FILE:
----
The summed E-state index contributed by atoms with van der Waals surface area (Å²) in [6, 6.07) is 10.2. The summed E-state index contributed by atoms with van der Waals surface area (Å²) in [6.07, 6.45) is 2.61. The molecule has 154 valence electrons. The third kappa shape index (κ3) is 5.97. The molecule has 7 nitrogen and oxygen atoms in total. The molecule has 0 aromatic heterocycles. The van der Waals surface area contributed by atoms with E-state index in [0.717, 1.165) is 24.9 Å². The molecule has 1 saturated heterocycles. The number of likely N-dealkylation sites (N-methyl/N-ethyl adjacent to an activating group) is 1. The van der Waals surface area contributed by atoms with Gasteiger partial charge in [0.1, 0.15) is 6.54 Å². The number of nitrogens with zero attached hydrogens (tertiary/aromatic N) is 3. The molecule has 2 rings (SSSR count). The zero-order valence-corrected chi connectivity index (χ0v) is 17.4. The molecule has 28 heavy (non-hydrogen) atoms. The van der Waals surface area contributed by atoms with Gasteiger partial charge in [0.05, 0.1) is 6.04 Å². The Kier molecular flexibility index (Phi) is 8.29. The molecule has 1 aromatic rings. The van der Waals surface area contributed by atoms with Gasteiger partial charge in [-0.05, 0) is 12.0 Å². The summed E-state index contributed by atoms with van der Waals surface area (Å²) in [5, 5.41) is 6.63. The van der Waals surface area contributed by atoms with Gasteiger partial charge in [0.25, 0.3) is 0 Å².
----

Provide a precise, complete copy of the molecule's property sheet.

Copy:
The summed E-state index contributed by atoms with van der Waals surface area (Å²) in [6, 6.07) is 10.2. The summed E-state index contributed by atoms with van der Waals surface area (Å²) in [6.07, 6.45) is 2.61. The molecule has 154 valence electrons. The third kappa shape index (κ3) is 5.97. The molecule has 7 nitrogen and oxygen atoms in total. The molecule has 0 aromatic heterocycles. The van der Waals surface area contributed by atoms with E-state index in [0.717, 1.165) is 24.9 Å². The molecule has 1 saturated heterocycles. The number of likely N-dealkylation sites (N-methyl/N-ethyl adjacent to an activating group) is 1. The van der Waals surface area contributed by atoms with Gasteiger partial charge in [0.1, 0.15) is 6.54 Å². The number of nitrogens with zero attached hydrogens (tertiary/aromatic N) is 3. The molecule has 2 rings (SSSR count). The zero-order valence-corrected chi connectivity index (χ0v) is 17.4. The molecule has 28 heavy (non-hydrogen) atoms. The van der Waals surface area contributed by atoms with Gasteiger partial charge in [0.05, 0.1) is 6.04 Å². The Kier molecular flexibility index (Phi) is 8.29. The molecule has 1 aromatic rings. The van der Waals surface area contributed by atoms with Gasteiger partial charge in [-0.05, 0) is 12.0 Å². The summed E-state index contributed by atoms with van der Waals surface area (Å²) in [5, 5.41) is 6.63. The van der Waals surface area contributed by atoms with Gasteiger partial charge in [0.25, 0.3) is 0 Å².